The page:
Central Asia’s market to open with Baku-Tbilisi-Kars railway

Analysis Materials 22 October 2012 14:40 (UTC +04:00)
The Baku-Tbilisi-Kars railway more clearly turns into the route of the historical Silk Road as far as the construction process reaches its completion.
Central Asia’s market to open with Baku-Tbilisi-Kars railway

Azerbaijan, Baku, Oct 22 /Trend/

Ellada Khankishiyeva, Trend Analytical Centre Head

The Baku-Tbilisi-Kars railway more clearly turns into the route of the historical Silk Road as far as the construction process reaches its completion.

The project was originally designed to connect the transportation systems of Azerbaijan, Georgia and Turkey. Already it is gaining the interest of a growing number of countries wishing to join the route.

The project was initially supported by Kazakhstan and China. They expressed interest in transporting their products to European markets via this route. At present Turkmenistan and Uzbekistan are seeking to implement the Navoi-Turkmenbashi transport corridor by joining the Baku-Tbilisi-Kars railway and Afghanistan which is considering the transportation corridor to the Black Sea through Turkmenistan, Azerbaijan, Georgia and certain part of Turkey as an alternative route to the sea ports, has joined them.

The Central Asian countries have something to compete for in the global market. The region has large reserves of natural resources. Their development and diversification form the basis for the economic growth of the Central Asian countries.

According to the data published in the report of the Organisation for Economic Cooperation and Development (OECD 2011), Kazakhstan has oil reserves for at least 65 years and coal reserves for 308 years. Moreover, it is a major wheat exporter.

Turkmenistan has the largest natural gas reserves lasting for 223 years (the ratio of gas volume to the production volume). Kyrgyzstan and Tajikistan have great potential in hydropower and deposits of precious metals. Uzbekistan has significant natural gas reserves. It is the largest exporter of cotton. Afghanistan has huge reserves of iron, copper, cobalt, gold and lithium. Arable areas of the Central Asian countries annually bring about 25 million tons of wheat.

The attraction of the Baku-Tbilisi-Kars railway for Asian countries means that first of all it will be the shortest of the existing routes of delivering the goods from Asia to Europe. Moreover, this way it is being upgraded with the relevant infrastructure in the form of ports, tunnels, terminals, rail sections. This will facilitate direct transportation to Europe. After the construction is completed, the transport chain forming China-Central Asia-South Caucasus-Turkey-Europe or the so-called transportation corridor East-West, will be intensified.

Being built in the modern era, the Baku-Tbilisi-Kars railway will certainly be provided with the latest railway technology. A modern wagon fleet with roomy speed platforms for transporting international containers will appear. This significantly speeds up the delivery process.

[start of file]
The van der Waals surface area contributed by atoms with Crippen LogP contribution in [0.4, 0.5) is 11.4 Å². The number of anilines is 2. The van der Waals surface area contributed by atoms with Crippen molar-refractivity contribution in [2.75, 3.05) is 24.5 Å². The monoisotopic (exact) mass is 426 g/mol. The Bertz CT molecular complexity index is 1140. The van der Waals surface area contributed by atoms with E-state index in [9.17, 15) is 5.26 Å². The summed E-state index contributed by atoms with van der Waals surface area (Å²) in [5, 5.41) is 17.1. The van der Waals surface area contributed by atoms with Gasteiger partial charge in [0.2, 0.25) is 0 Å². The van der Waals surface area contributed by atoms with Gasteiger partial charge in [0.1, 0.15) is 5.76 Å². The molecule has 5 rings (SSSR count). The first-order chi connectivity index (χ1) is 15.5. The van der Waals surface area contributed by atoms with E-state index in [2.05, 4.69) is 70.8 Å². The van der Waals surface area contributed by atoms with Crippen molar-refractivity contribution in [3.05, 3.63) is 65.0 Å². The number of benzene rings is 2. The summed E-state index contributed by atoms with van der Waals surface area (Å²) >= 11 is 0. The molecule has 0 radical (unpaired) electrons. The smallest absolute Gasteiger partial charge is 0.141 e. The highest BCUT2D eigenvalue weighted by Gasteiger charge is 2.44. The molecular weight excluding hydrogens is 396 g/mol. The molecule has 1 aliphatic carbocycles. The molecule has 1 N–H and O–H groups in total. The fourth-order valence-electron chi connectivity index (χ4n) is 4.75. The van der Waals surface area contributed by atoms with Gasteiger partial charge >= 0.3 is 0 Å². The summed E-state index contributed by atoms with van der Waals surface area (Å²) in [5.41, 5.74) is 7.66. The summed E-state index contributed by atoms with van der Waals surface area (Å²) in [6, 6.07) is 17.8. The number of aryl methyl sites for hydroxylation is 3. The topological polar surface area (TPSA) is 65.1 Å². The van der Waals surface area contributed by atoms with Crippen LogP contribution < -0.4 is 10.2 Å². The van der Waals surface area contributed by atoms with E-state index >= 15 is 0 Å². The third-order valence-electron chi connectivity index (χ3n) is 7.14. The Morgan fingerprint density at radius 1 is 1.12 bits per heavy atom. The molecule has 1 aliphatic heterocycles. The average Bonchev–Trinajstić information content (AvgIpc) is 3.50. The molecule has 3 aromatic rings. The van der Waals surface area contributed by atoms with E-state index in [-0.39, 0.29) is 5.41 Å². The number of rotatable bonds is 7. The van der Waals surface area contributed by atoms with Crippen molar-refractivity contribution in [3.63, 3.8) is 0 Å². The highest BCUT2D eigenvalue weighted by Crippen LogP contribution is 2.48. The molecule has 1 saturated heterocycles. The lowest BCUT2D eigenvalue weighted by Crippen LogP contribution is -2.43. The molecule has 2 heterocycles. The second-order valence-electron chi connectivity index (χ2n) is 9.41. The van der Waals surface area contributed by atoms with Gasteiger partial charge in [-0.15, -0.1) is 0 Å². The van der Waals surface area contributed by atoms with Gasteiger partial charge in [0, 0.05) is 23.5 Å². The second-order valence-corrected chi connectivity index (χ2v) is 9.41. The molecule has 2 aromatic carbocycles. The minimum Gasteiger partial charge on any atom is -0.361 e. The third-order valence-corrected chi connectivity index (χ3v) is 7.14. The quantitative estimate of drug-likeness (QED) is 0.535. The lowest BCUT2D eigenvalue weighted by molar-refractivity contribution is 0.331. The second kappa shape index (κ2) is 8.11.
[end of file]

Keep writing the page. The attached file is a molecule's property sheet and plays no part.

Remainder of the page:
The only negative feature is the repeated crossing of borders and customs points of transit countries. It could be helped by a flexible tariff policy and improved customs procedures.

The relative political and economic stability in the region, as well as joint work to improve the level of service conducted by ports and railways, shipping companies, foreign and domestic freight forwarders with the possible creation of a major multi-modal operator, will also contribute to the growth of cargo flow via the Baku-Tbilisi-Kars railway. The matter rests in organising the optimal transportation, administrative and technological procedures of customs and border control and introduction of harmonised approaches in the field of transport law and new technology at the borders.

There is an acute need for the Central Asian countries to deliver the goods to the European market in a quick, cheap and quality manner.

Uzbekistan with its growing economy from year to year has no route to the sea, therefore the railway has a special role. Afghanistan is also in this situation. Besides the existing transit routes in the east and west via Pakistan and Iran, it is promoting the idea of creating the Black Sea corridor through the Baku-Tbilisi-Kars railway. Turkmenistan plans to transport liquefied natural gas in special containers and export its second competitive product Turkmen textiles to the European market via the railway.

Kazakhstan has even suggested the preliminary volume of freight transportation via this route as bearing 10 million tons of cargo a year. It should be stressed that Kazakhstan has used the Azerbaijani and Georgian rail transport systems for a long time to transport oil products and grain. After the Baku-Tbilisi-Kars railway is commissioned, Kazakhstan will abandon the Russian direction of grain delivery and will deliver the product to Europe through the territory of Azerbaijan. Moreover, the Kazakh grain terminal is located in Baku.

China's cargo base is the most important prerequisite of the demand for the Baku-Tbilisi-Kars railway. Developing and transferring the production facilities of household appliances, cars, electronics, clothing and footwear from developed countries to China also promotes a large scale growth of Chinese exports to various parts of the world and stipulates the search for new ways to world markets. According to the official data of the country, the trade turnover between China and Europe reached $410.99 billion in January-September 2012. The potential for future years is about $1 trillion.

Thus, the combination of a flexible tariff policy and customs procedures upon the European standards with a shorter route for cargo transportation rather than sea routes from Asia to Europe, turns a relatively small project into one of the priority and strategically important in terms of international trade.